Marking the beginning of the end of a great Western soap opera, CrossHarbor Capital Partners today won a bitter battle for ownership of the bankrupt Yellowstone Club after reaching a settlement agreement with lender Credit Suisse.
The deal, which came in the wake of a disputed auction of the club late last week and was signed only minutes before today’s court hearing, calls for CrossHarbor to pay $115 million in cash and debt for the club, in addition to providing a $15 million fund for trade creditors and up to $75 million in working capital going forward. The Credit Suisse lender group, which is owed $310 million, will get a new note for $80 million and could collect additional funds from a so-called “liquidating trust” and from the sale of the Chateau de Farcheville in France.
All unsecured creditors, with the exception of some members with special claims, should get paid in full under the deal.
U.S. Bankruptcy Judge Ralph B. Kirscher approved the settlement today, though final approval of the club’s Chapter 11 bankruptcy reorganization, which will incorporate the settlement, will probably not happen for another week as a variety of comparatively minor details are resolved.
Credit Suisse, which has waged a fierce and sometimes quixotic battle to gain control of the club on behalf of its lender group since the bankruptcy filing last fall, was under heavy pressure to cut a deal after Judge Kirscher ruled last week that bank’s behavior in brokering the loan was “predatory” and “shocked the conscience” of the court. The ruling “subordinated” the Credit Suisse lender group’s secured claim to those of unsecured creditors and thus took away the leverage Credit Suisse would normally have had as the first lien holder on the club’s assets.
The Judge’s ruling against Credit Suisse, which came following a bankruptcy court trial known as an adversary proceeding, was only a partial and interim ruling. Under the settlement, the claims against Credit Suisse will be dropped, and thus the bank might escape what would likely be a highly negative final ruling in that case.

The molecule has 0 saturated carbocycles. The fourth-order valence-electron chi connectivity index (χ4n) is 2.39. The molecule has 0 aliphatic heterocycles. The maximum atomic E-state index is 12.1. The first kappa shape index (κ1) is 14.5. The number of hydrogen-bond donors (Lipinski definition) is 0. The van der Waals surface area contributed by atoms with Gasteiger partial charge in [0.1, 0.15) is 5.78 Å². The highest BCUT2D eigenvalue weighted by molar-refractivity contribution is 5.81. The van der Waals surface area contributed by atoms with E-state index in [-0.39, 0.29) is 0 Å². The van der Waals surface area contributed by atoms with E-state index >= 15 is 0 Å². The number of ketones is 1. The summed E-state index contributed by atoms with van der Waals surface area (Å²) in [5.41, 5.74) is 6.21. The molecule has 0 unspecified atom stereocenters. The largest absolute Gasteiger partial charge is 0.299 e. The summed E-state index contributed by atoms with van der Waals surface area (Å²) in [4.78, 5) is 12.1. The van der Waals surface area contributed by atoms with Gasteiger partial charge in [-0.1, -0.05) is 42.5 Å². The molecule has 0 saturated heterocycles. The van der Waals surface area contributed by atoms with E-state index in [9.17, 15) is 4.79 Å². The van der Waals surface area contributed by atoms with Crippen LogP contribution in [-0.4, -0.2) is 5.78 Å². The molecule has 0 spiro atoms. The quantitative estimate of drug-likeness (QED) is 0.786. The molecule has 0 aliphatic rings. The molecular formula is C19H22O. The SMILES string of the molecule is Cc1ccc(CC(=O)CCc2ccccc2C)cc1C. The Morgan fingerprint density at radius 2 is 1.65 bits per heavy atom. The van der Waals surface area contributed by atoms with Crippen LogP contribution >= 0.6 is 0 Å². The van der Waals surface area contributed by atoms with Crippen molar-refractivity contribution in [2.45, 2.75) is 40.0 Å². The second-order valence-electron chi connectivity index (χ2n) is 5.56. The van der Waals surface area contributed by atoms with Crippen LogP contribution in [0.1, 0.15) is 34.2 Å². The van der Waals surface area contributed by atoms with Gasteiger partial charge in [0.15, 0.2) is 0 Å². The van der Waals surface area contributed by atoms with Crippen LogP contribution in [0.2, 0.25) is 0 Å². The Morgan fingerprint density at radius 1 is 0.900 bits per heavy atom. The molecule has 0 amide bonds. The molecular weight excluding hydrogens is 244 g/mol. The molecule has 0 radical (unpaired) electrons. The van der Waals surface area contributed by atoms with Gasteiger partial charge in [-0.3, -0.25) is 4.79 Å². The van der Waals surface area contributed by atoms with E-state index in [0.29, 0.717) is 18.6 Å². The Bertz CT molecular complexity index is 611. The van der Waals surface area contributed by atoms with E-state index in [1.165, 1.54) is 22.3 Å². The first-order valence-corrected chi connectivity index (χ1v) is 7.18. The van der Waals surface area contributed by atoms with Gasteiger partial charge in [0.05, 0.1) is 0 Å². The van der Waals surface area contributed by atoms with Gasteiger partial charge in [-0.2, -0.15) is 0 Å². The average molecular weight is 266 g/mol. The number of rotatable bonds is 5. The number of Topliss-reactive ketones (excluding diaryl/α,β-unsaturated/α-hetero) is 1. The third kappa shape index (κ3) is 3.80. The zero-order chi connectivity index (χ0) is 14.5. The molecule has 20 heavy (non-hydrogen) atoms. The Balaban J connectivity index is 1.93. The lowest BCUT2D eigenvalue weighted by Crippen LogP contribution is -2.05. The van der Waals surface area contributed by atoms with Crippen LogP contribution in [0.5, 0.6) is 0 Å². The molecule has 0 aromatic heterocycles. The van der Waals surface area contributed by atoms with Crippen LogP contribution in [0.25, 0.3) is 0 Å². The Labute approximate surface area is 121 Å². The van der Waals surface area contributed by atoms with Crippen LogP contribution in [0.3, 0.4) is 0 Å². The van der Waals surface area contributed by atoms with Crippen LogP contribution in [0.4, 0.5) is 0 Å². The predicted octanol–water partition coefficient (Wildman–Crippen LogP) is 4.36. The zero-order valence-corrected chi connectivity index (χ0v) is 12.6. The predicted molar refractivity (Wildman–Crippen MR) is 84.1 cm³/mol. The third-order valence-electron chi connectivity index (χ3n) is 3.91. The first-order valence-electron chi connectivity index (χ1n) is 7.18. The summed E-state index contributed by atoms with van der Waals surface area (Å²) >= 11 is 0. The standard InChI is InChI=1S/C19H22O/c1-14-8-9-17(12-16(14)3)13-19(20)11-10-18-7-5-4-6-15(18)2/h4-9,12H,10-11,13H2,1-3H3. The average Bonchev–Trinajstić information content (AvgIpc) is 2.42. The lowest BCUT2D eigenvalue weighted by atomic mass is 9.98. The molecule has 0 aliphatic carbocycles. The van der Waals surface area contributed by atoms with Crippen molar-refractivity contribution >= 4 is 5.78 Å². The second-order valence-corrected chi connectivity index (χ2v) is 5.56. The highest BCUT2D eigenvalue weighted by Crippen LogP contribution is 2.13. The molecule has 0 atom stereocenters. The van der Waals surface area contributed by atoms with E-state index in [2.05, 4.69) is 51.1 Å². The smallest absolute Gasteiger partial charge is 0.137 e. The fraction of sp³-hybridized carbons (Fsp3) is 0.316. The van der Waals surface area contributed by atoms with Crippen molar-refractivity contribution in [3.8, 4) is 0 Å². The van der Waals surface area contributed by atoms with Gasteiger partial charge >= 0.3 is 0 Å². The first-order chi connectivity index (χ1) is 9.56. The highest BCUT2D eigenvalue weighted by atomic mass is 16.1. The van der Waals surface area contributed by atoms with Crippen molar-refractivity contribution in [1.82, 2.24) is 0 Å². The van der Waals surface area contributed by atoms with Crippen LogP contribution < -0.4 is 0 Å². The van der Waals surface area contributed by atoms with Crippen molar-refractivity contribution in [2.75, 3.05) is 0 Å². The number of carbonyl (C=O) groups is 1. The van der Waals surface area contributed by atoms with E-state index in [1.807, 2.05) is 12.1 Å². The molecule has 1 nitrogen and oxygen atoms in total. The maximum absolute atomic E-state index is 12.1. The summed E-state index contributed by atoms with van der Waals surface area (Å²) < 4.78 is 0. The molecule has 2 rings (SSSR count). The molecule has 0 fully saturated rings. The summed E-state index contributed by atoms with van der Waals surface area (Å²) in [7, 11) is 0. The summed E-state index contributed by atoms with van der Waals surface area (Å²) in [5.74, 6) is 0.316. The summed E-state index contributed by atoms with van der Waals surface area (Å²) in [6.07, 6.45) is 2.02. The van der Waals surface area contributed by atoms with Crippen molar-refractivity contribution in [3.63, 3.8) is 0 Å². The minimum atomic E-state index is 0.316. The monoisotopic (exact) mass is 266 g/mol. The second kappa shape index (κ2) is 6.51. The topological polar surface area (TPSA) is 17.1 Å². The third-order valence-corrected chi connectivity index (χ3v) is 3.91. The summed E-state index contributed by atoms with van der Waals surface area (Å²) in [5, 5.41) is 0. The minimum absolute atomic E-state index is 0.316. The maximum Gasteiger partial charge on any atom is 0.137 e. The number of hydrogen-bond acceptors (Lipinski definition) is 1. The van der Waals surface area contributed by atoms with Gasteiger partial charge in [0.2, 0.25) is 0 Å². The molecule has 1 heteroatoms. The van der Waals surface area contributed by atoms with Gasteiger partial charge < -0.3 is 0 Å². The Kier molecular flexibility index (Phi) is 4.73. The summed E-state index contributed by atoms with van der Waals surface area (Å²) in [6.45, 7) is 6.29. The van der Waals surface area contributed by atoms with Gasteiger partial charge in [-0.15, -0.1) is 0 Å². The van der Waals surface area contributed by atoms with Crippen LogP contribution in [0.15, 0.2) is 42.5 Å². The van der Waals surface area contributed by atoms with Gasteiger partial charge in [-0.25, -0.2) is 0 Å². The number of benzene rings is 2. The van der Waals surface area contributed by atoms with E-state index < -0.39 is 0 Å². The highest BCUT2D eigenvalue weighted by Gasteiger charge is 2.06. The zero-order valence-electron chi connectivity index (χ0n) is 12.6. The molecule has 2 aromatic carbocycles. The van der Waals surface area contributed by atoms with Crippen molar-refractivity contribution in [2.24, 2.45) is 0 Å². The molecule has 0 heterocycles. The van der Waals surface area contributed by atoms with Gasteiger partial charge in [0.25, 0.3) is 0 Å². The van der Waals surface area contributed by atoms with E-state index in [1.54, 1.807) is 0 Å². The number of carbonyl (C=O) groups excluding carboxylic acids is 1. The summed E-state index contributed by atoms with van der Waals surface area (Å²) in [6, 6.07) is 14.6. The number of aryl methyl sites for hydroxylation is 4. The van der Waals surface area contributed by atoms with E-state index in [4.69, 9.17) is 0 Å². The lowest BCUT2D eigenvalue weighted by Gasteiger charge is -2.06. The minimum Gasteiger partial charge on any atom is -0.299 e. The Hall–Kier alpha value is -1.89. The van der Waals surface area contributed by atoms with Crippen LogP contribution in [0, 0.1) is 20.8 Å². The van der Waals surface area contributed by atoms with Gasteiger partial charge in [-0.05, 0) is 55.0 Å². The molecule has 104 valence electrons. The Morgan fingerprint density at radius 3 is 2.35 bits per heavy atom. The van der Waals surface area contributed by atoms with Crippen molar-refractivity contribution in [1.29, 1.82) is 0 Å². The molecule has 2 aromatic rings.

The settlement does not, however, include Tim Blixseth, who was also on trial in the adversary proceeding for breach of fiduciary duty and fraudulent transfers in connection with the original $375 million Credit Suisse loan. Blixseth now faces a number of legal claims – from the club, from Credit Suisse, from the minority shareholders in the club, and possibly from his ex-wife Edra – in connection with his transfer of money and assets out of the club.
“I’m extremely happy for the club,” said CrossHarbor principal Sam Byrne after the hearing Monday. “I think it’s the right thing for the club and I think Credit Suisse recognizes that.”
“I’m going to get some sleep,” he added.
Edra Blixseth, who is nominally the owner of the club but will be out of the picture once the sale to CrossHarbor is complete, called the outcome “bittersweet” for her personally but a good thing for the club.
“The whole goal was to get the Yellowstone Club on the right footing for the members and the employees and the community, and that has happened,” she said.
Edra Blixseth is now in personal bankruptcy and owes more than $100 million to a number of banks and other creditors. “The personal toll on me was not at all what I expected,” she added. “I was not expecting the personal attacks from Tim [Blixseth] and Michael Flynn [Tim Blixseth's lawyer].”
Tim Blixseth and Flynn have in alleged that the club’s bankruptcy was Edra’s fault and that she had conspired with Sam Byrne to get the club on the cheap.